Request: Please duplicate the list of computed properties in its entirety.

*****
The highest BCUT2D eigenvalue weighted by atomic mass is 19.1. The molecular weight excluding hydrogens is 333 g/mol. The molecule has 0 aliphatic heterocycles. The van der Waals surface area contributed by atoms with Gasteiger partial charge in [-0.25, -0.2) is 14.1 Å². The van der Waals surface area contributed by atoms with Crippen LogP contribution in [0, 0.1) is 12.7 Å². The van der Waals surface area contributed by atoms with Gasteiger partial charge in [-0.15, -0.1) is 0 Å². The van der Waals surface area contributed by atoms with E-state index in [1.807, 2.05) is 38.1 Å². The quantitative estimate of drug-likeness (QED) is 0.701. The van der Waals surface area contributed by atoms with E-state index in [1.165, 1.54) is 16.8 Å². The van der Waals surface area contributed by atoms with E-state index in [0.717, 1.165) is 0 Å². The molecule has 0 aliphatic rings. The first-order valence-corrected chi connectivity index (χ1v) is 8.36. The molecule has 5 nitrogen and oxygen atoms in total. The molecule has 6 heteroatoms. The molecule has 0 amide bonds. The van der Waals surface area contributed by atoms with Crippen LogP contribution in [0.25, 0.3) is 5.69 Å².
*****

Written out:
The highest BCUT2D eigenvalue weighted by atomic mass is 19.1. The molecular weight excluding hydrogens is 333 g/mol. The molecule has 0 aliphatic heterocycles. The van der Waals surface area contributed by atoms with Gasteiger partial charge in [-0.25, -0.2) is 14.1 Å². The van der Waals surface area contributed by atoms with Crippen LogP contribution in [0, 0.1) is 12.7 Å². The van der Waals surface area contributed by atoms with Gasteiger partial charge in [-0.15, -0.1) is 0 Å². The van der Waals surface area contributed by atoms with E-state index in [1.807, 2.05) is 38.1 Å². The quantitative estimate of drug-likeness (QED) is 0.701. The van der Waals surface area contributed by atoms with E-state index in [1.165, 1.54) is 16.8 Å². The van der Waals surface area contributed by atoms with E-state index in [0.717, 1.165) is 0 Å². The molecule has 0 aliphatic rings. The first-order valence-corrected chi connectivity index (χ1v) is 8.36. The molecule has 5 nitrogen and oxygen atoms in total. The molecule has 6 heteroatoms. The molecule has 0 amide bonds. The van der Waals surface area contributed by atoms with Crippen LogP contribution in [0.25, 0.3) is 5.69 Å².